nullptr: A Type-safe and Clear-Cut Null Pointer

nullptr: A Type-safe and Clear-Cut Null Pointer

he new C++09 nullptr keyword designates an rvalue constant that serves as a universal null pointer literal, replacing the buggy and weakly-typed literal 0 and the infamous NULL macro. nullptr thus puts an end to more than 30 years of embarrassment, ambiguity, and bugs. The following sections present the nullptr facility and show how it can remedy the ailments of NULL and 0.

The literal 0 (which is essentially of type int) also serves as a null pointer literal in C++. This kludge results in ambiguity and bugs.

Use the nullptr keyword instead of 0 to indicate a null pointer value.

Presenting the Problem
In C++, the macro NULL is a synonym for the literal 0. For this reason, most C++ programs use 0 directly to initialize, assign, and compare null pointers. Whether you’re using NULL or 0, your C++ apps are subjected to bugs and maintenance problems that are caused by the ambiguity of 0. Consider these two overloaded versions of a function called func:

void func(int);void func (char *);int main(){ func(0); //which func is called?}

The function call func(0) is always resolved as func(int), never as func(char *)?even if you meant to call the latter with a null pointer argument! To call the latter, you must use an explicit cast expression:

func( (char *)0); //ugly but unavoidable

Most C++ programmers aren’t aware of this trap; they mistakenly assume that passing NULL as the argument of func will invoke the char* overload:

func(NULL); //still calls func(int)

Remember: In C++, NULL is a synonym for the literal 0. It’s never implemented as void* because NULL must also be compatible with pointers to members:

struct A {/**/};int (A::*pmf)(char *)=NULL;

However, there is a subtler problem involving NULL and 0. When you modify a large corpus of code automatically (by using search and replace or a script), it’s very difficult to distinguish between code statements in which 0 stands for a numeric value and statements that use 0 as a null pointer. Using NULL is only a partial solution because NULL is replaced with the literal 0 during the preprocessing stage. Furthermore, you have to #include a standard header file in order to use NULL. What you want is a strongly-typed, built-in keyword whose meaning is unambiguous and explicit. This is exactly what nullptr is.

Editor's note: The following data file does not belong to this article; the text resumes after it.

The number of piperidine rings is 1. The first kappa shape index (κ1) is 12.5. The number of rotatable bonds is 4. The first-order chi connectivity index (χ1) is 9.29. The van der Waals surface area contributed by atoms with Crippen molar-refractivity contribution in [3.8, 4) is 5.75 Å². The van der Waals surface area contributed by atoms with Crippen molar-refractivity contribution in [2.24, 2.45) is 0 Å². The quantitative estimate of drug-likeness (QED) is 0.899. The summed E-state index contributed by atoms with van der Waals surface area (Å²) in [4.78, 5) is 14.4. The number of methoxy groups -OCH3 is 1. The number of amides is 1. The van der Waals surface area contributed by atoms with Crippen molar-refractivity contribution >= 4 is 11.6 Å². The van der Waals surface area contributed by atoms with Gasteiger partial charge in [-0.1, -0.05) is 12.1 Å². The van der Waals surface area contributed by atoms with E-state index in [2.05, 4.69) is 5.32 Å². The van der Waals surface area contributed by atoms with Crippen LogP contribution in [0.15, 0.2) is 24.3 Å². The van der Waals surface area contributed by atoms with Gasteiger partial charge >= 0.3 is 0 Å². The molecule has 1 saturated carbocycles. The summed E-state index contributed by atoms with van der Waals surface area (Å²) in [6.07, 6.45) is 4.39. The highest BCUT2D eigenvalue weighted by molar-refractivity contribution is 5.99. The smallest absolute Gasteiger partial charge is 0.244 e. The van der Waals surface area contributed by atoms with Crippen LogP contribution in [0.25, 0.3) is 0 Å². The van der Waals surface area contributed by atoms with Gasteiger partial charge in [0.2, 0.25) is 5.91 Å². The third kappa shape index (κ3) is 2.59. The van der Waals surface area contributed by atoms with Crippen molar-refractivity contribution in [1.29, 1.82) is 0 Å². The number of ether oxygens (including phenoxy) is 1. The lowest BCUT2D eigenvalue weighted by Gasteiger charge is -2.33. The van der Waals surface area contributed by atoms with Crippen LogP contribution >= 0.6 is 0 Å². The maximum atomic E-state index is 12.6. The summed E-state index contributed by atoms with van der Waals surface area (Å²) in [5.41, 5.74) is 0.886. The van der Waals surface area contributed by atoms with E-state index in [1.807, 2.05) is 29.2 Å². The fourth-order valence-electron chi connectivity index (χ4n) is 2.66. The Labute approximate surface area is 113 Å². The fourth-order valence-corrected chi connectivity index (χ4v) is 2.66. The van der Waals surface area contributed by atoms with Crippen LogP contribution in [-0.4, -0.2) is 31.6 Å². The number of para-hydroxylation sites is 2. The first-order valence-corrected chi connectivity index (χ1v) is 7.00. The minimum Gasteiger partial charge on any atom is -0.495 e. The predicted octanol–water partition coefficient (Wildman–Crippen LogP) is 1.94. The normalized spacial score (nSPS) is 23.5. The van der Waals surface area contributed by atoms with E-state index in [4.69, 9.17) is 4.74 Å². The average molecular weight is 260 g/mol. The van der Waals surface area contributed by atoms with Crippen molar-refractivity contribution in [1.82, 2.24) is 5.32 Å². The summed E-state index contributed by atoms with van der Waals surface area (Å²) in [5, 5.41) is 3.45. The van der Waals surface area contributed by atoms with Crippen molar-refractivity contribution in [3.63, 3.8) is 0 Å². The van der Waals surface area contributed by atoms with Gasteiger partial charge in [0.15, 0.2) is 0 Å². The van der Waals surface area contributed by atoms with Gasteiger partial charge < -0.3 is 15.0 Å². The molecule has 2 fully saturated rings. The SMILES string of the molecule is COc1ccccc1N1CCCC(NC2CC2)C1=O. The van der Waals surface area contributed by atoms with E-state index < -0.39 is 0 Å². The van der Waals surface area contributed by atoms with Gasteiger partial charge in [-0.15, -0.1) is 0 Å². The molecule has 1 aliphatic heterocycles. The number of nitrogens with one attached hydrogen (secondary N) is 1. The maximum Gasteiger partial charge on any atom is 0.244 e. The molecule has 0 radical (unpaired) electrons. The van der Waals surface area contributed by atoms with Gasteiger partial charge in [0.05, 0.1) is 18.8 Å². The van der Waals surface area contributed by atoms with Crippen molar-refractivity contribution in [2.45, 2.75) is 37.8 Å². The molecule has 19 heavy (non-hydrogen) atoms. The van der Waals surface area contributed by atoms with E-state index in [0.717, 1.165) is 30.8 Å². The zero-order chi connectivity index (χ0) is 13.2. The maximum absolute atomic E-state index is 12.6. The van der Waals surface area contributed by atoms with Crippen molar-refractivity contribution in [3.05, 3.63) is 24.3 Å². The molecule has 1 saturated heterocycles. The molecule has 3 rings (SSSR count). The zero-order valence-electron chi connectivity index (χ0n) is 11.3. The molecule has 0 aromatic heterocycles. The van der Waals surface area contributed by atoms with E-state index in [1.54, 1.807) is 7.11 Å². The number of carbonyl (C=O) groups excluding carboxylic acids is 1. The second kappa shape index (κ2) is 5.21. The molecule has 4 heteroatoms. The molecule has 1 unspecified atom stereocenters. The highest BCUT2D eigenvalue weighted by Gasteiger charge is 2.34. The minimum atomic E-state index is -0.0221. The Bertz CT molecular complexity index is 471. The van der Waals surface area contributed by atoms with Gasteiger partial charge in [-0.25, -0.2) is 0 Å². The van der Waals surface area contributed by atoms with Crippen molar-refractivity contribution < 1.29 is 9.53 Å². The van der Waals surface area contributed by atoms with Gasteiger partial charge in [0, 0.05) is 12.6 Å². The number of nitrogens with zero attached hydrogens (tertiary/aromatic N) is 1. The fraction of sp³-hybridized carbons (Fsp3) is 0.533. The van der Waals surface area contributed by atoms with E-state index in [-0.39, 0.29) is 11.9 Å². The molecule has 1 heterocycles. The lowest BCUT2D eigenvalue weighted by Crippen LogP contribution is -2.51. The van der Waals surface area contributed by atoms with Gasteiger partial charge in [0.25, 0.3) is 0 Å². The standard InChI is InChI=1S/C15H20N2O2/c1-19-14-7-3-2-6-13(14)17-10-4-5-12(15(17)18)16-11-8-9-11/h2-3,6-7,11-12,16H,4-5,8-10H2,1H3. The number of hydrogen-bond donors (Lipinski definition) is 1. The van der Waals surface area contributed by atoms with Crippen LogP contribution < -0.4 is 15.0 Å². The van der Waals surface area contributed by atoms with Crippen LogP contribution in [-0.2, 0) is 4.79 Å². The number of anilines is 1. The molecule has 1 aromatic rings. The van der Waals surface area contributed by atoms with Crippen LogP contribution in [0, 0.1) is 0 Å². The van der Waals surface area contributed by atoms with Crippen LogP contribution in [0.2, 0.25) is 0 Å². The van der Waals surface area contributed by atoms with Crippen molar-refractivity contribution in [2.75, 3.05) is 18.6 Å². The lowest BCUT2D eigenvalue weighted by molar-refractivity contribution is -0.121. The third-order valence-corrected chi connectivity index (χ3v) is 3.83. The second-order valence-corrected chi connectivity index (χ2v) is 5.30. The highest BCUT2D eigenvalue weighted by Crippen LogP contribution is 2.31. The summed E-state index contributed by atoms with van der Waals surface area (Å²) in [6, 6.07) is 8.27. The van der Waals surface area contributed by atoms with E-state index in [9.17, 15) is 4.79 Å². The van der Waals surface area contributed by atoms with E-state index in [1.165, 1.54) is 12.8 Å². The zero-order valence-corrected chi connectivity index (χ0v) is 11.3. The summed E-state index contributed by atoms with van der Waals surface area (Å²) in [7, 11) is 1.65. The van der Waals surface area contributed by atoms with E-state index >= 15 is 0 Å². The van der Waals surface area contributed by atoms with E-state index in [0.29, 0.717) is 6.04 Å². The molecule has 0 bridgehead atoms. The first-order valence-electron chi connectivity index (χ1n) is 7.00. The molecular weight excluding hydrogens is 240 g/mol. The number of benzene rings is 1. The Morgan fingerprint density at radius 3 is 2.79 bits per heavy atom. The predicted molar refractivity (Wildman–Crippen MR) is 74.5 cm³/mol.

nullptr is a reserved keyword designating an rvalue constant of type std::nullptr_t. The underlying type of std::nullptr_t is implementation-defined. However, it must be a POD type, whose size is the same as sizeof(void*). nullptr is implicitly converted to pointers and pointers to members. However, nullptr is not convertible to bool or any of the numeric types of C++:

//pointers and numeric typeschar *pc=nullptr; //OKchar c=nullptr; //error, type mismatchint num=nullptr; //error, type mismatch//pointers to membersint (A::*pmf)(char *)=nullptr; //OKint A::*pmi=nullptr; //OK, pointer to data member //comparisonsif (nullptr==0) //error, type mismatchif (nullptr)//error, conversion to bool not allowedif (pc==nullptr) //OK

See how nullptr elegantly solves the overload resolution problem shown earlier:

void func(int);void func(char *);int main(){ func(nullptr); //calls func (char*) func(0); //calls func(int)}

nullptr can be used in a sizeof expression. Additionally, you can use nullptr as the argument of a typeid expression:

cout<< typeid(nullptr).name(); //OKsize_t n= sizeof(nullptr); //n=sizeof(void *). 

Throwing and copying nullptr_t objects is also allowed. In the following code listing, the throw statement inside the try block throws nullptr. The matching catch block catches this object by value:

try{ throw nullptr; //OK}catch(std::nullptr_t np) {}

Notice that you cannot take the address of nullptr, though it is possible to take the address of another object of type std::nullptr_t:

template  void func(T) {/**/}func (&nullptr); //error, can't take nullptr's addressstd::nullptr_t nullp;func(&nullp);//OK

Future Directions
The latest draft of the nullptr proposal is available here. Although C++ compilers don't support this feature yet, you can use macros to ensure smooth migration to nulltpr in the near future:

#ifndef __CPP09NULLPTRSUPPORTED  #define NULLPTR (0)#else   #define NULLPTR (nullptr)#endif

C++09 will retain compatibility with older versions of C++. Therefore, 0 will remain in use as a null pointer constant in C++09, in addition to the normative nullptr:

char *pc=0; //OK, pc is a null pointer even in C++09if(ch1==nullptr) //OK

Similarly, the current definition of the macro NULL will not change in C++09.


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